Steve Douglas replied saying "A long time since I've read either, but I recall Eye in the sky and Galactic pot healer both giving me a chuckle. Keep the PKD flag flying!"
6 years ago
Adam West Guest Editor replied saying "Goodbye Steve - I suspected the bait would work - easier, it could be said, than snaring a Wub. Thanks for reading and giving it a PKD seal of approval - till next time, Hello. (you probably guessed by now I just finished reading Counter Clock-World. I had thought Clans of the Alphane Moon was Dick's funniest book, now I am not sure) Adam."
6 years ago
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Adam West Guest Editor replied saying "Thanks David for your comment - I guess the notion of emigrating to a new world resonates particularly with US citizens, not that far removed from their pioneering ancestors. It must have felt to the earliest settlers almost as though they were venturing onto another planet? best wishes, Adam"
6 years ago
Suzanne Mays Guest Editor said "Adam, you're going to convert me to sci-fi. I want to know what happens to them in this story, how their life is with "1,000 hectares of virgin land." This seems a good intro into much more. Thanks, and best of luck."
6 years ago
Adam West Guest Editor replied saying "I never thought of myself as a prophet for sc-fi, Suzanne! But glad you are coming over to my side ;-) Des comented on Do Eros Sevens... and said something about he could see a series of shorts involving Rishka and her chap so when this competition came around I thought why not? Could not find a way to include them in the Burns comp though - LOL - thanks for reading and your kind remarks, Adam"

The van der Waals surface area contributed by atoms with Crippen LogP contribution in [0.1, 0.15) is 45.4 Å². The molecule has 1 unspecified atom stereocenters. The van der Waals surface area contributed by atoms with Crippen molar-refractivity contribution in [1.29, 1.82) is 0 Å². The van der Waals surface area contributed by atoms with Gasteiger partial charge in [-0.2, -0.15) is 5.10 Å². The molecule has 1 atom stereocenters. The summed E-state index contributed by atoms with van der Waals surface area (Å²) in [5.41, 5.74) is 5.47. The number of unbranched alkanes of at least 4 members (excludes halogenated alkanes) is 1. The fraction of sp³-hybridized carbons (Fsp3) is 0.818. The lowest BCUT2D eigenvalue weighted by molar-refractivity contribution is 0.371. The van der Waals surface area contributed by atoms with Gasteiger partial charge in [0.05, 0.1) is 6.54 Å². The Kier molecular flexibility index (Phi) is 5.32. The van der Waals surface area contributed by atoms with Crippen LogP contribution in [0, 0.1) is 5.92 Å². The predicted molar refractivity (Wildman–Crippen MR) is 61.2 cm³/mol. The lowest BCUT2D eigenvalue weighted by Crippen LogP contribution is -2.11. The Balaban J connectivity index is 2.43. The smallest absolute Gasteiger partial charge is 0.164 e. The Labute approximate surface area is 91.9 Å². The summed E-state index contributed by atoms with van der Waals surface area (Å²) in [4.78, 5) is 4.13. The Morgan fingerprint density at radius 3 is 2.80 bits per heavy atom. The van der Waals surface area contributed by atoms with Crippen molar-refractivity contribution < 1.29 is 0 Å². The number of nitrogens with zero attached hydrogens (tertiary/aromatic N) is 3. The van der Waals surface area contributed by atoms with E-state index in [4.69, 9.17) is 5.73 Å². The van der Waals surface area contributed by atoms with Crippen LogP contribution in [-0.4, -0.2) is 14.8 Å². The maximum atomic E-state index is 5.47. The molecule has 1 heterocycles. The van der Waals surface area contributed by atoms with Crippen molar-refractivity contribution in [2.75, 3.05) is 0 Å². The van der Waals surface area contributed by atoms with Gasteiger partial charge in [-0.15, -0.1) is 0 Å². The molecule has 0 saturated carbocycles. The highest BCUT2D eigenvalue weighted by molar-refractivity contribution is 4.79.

6 years ago
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Adam West Guest Editor replied saying "Thanks for reading, Jay - glad to have spiked your mind a little - got you thinking what if... best wishes, Adam"
6 years ago
Patsy R Liles said "Oh Adam, you got me with this one. I anticipated a future so unlike the present that I was a bit disappointed at the 'bureaucrat' that is still going after centuries. Didn't distract me, though, from enjoying the love and possessive bearing with the grip on the hand, and the way you set the scene without a lot of decription...thanks again. Patsy R Liles"
6 years ago
Adam West Guest Editor replied saying "Hi Patsy - thank once again for reading and your thoughtful remarks - interesting comment on the bureaucrat - I think it highlights all the many choices we are faced with when writing/editing - what will excite/amuse/annoy/please etc etc. - in some ways it is one of the things that most appeals to me about writing - hope you have an ebtry in the competition coming soon? Adam"
6 years ago